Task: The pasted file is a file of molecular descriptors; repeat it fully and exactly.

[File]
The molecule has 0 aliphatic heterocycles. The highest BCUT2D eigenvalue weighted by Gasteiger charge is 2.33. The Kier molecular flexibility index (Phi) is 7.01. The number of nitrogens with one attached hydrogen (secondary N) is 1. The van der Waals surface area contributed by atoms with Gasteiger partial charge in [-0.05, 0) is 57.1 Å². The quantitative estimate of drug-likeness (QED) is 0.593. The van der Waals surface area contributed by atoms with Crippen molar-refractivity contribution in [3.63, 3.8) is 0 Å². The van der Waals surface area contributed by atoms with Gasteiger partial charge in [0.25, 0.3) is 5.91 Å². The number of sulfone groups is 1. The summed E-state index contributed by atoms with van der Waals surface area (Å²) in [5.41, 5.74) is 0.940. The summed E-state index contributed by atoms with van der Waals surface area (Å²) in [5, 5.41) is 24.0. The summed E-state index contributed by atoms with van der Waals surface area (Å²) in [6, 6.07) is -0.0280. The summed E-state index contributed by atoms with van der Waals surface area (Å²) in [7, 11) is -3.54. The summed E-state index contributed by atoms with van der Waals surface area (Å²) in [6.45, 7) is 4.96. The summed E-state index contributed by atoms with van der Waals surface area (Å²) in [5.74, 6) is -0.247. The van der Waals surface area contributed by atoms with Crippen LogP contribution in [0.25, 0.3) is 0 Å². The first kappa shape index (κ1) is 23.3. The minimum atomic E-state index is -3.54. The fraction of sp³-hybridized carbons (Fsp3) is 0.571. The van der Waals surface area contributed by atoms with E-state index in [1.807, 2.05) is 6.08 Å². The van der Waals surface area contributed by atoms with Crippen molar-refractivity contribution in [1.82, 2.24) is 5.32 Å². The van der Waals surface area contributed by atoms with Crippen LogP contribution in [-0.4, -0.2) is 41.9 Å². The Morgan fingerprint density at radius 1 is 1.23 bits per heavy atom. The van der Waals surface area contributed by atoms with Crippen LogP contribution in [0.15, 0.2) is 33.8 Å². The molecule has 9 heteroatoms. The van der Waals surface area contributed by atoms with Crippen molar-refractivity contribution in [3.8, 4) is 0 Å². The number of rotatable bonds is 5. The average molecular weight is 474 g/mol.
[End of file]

The molecule has 0 aliphatic heterocycles. The highest BCUT2D eigenvalue weighted by Gasteiger charge is 2.33. The Kier molecular flexibility index (Phi) is 7.01. The number of nitrogens with one attached hydrogen (secondary N) is 1. The van der Waals surface area contributed by atoms with Gasteiger partial charge in [-0.05, 0) is 57.1 Å². The quantitative estimate of drug-likeness (QED) is 0.593. The van der Waals surface area contributed by atoms with Crippen molar-refractivity contribution in [3.63, 3.8) is 0 Å². The van der Waals surface area contributed by atoms with Gasteiger partial charge in [0.25, 0.3) is 5.91 Å². The number of sulfone groups is 1. The summed E-state index contributed by atoms with van der Waals surface area (Å²) in [5.41, 5.74) is 0.940. The summed E-state index contributed by atoms with van der Waals surface area (Å²) in [5, 5.41) is 24.0. The summed E-state index contributed by atoms with van der Waals surface area (Å²) in [6, 6.07) is -0.0280. The summed E-state index contributed by atoms with van der Waals surface area (Å²) in [7, 11) is -3.54. The summed E-state index contributed by atoms with van der Waals surface area (Å²) in [6.45, 7) is 4.96. The summed E-state index contributed by atoms with van der Waals surface area (Å²) in [5.74, 6) is -0.247. The van der Waals surface area contributed by atoms with Crippen LogP contribution in [0.25, 0.3) is 0 Å². The first kappa shape index (κ1) is 23.3. The minimum atomic E-state index is -3.54. The fraction of sp³-hybridized carbons (Fsp3) is 0.571. The van der Waals surface area contributed by atoms with E-state index in [1.807, 2.05) is 6.08 Å². The van der Waals surface area contributed by atoms with Crippen molar-refractivity contribution in [1.82, 2.24) is 5.32 Å². The van der Waals surface area contributed by atoms with Crippen LogP contribution in [-0.4, -0.2) is 41.9 Å². The Morgan fingerprint density at radius 1 is 1.23 bits per heavy atom. The van der Waals surface area contributed by atoms with Crippen LogP contribution in [0.15, 0.2) is 33.8 Å². The molecule has 9 heteroatoms. The van der Waals surface area contributed by atoms with Crippen molar-refractivity contribution in [3.8, 4) is 0 Å². The number of rotatable bonds is 5. The average molecular weight is 474 g/mol.